Comparative analysis of synchromodality in major European seaports
Hendrik Meyer-Van Beek and
A chapter in Digitalization in Maritime and Sustainable Logistics: City Logistics, Port Logistics and Sustainable Supply Chain Management in the Digital Age, 2017, pp 59-76 from Hamburg University of Technology (TUHH), Institute of Business Logistics and General Management
Global container throughput recorded a substantial growth over the past 25 years. The ports of Rotterdam, Hamburg and Antwerp have benefited greatly from this development. At the same time rapid increases can be observed for the dimensions of container vessels calling these ports. In 2005 the average capacity of container vessels in operation between Northern Europe and Far East amounted to 6,000 TEU. Today market actors already talk about container vessels with a capacity of 24,000 TEU. (ITF, 2015) This development provides a challenge for seaports concerning the water-side and landside accessibility. According to UVHH (2014) a rising amount of Ultra Large Container Vessels in the Port of Hamburg bears the risk of an increasing number of peaks and bottlenecks within the container terminals. These fluctuations will be continued at the interface to hinterland transport modes and to the connections to hinterland regions. By intelligently combining and switching between different transport modes the concept of synchromodality could form a solution for improving hinterland transportation and reducing bottlenecks in the seaports. (Tavasszy et al., 2015) This paper analyses the degree of implementation of synchromodality in major European container ports with special focus on the Port of Hamburg.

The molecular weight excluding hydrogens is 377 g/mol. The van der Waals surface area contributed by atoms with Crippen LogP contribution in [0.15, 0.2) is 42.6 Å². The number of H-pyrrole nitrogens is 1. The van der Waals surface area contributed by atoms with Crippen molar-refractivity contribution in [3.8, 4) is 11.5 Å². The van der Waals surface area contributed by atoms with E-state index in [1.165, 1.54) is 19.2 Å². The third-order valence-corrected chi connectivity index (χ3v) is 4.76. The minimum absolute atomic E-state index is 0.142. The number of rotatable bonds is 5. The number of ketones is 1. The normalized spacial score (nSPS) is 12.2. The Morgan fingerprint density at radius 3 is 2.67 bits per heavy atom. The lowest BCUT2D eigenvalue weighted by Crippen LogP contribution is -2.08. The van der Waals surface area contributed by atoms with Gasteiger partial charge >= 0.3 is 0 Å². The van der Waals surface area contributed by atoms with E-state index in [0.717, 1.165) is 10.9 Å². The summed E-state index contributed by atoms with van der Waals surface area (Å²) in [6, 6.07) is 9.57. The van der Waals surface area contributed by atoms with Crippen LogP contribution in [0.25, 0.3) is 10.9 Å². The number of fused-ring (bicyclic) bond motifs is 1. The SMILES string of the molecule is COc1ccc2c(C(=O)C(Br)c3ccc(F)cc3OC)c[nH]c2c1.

Keywords: synchromodality; maritime logistics; Hinterland transport chains; collaborative networks (search for similar items in EconPapers)
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